Since this is an output we’re actually going to use, the fields are not greyed out and we need to think a little bit about what we want to achieve here. First, the current information. This is a low-beam headlamp, but that doesn’t mean low current. We’re only driving one bulb with this output, and we didn’t measure the current draw beforehand. So, we just chose an arbitrary value (5A). The Smartwire provides great tools for viewing the current and voltage on active circuits, so we can figure out the real draw later.
The fuse reset delay is a nice feature. The Smartwire uses “digital” fuses that are tripped automatically. The reset delay is how long the Smartwire will wait on a tripped fuse before it attempts to re-activate the circuit. The fuse retries tells the Smartwire how many times to try again before it gives up and leaves the circuit off. These features could mean the difference between being able to get back to the pits and getting stuck out on the track.
Second, the output type. Since this is a headlight, we want it to be on as long as the switch is on, so we choose “Constant On”. There are actually a number of circuit activation styles:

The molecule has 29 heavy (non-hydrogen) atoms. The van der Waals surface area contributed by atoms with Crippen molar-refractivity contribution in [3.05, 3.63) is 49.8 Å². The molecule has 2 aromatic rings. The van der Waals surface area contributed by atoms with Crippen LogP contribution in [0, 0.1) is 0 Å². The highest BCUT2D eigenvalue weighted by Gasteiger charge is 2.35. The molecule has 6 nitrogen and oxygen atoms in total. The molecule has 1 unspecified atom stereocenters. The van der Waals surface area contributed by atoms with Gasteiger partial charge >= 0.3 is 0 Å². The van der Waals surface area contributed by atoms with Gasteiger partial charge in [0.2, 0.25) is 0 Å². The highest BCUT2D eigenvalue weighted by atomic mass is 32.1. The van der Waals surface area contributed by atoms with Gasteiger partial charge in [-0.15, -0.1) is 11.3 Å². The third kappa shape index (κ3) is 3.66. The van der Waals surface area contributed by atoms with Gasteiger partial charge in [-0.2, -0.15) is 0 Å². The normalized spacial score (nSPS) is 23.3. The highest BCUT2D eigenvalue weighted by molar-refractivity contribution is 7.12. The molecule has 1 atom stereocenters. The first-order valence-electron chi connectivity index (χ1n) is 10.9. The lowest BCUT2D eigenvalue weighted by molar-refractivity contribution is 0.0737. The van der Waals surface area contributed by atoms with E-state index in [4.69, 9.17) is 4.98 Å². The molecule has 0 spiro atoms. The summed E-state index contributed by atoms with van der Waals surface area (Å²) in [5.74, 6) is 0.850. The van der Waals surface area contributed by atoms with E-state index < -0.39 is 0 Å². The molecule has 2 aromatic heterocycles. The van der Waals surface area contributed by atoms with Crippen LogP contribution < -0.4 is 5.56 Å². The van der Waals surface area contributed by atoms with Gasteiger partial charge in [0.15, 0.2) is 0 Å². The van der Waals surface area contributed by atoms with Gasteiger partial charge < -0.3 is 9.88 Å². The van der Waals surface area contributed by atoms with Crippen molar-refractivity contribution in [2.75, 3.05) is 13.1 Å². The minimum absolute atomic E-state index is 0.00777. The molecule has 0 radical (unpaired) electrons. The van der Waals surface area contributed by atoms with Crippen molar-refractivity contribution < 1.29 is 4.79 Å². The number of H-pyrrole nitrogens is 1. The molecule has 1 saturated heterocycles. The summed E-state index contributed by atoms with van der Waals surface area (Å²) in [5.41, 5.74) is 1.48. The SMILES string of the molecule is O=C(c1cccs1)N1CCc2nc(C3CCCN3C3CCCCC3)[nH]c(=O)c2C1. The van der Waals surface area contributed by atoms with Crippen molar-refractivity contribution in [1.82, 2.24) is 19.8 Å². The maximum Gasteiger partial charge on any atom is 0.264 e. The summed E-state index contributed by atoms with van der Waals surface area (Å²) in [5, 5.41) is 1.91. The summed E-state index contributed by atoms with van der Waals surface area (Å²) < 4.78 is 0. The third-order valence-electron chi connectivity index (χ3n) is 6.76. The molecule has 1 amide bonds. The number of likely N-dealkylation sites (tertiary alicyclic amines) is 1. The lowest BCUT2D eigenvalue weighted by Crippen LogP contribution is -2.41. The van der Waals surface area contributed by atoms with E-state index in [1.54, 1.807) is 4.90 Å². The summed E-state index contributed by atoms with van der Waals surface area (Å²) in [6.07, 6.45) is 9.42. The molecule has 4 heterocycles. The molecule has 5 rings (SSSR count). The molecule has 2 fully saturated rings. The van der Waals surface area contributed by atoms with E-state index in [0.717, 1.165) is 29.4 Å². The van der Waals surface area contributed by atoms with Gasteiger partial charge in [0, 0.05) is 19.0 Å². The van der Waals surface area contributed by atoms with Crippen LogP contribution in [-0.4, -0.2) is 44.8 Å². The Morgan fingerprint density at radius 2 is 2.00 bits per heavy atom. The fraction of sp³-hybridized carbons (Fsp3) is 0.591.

- Constant On – if the condition is true, the output is on. Otherwise, it is off.
- Flash – if the condition is true, the output will turn on and off. The cycle rate is configurable.
- Latch On – when the condition is true, the output latches to on and stays that way until the Racepak is turned completely off
- Single Pulse – when the condition is true, the output will wait to go on for the specified delay, and then will stay on for the specified duration. The condition will have to become false again after the specified duration before the pulse will activate again
The last output type is a very special one: Windshield Wiper. This is only available on output channel 19 (Racepak connector A pin 17). Unfortunately for me, I made a bone-headed mistake in the wiring harness design and routed the wiper output to Racepak connector B pin 23. Why is this a problem?
The Smartwire includes special circuitry which allows it to utilize an OEM-style wiper park switch in order to return the wipers to their parked position, just like on a street car. However, this feature is only available when the wiper control is using output channel 19. Since we didn’t use output 19, our wiper park input unfortunately is useless. We have two options.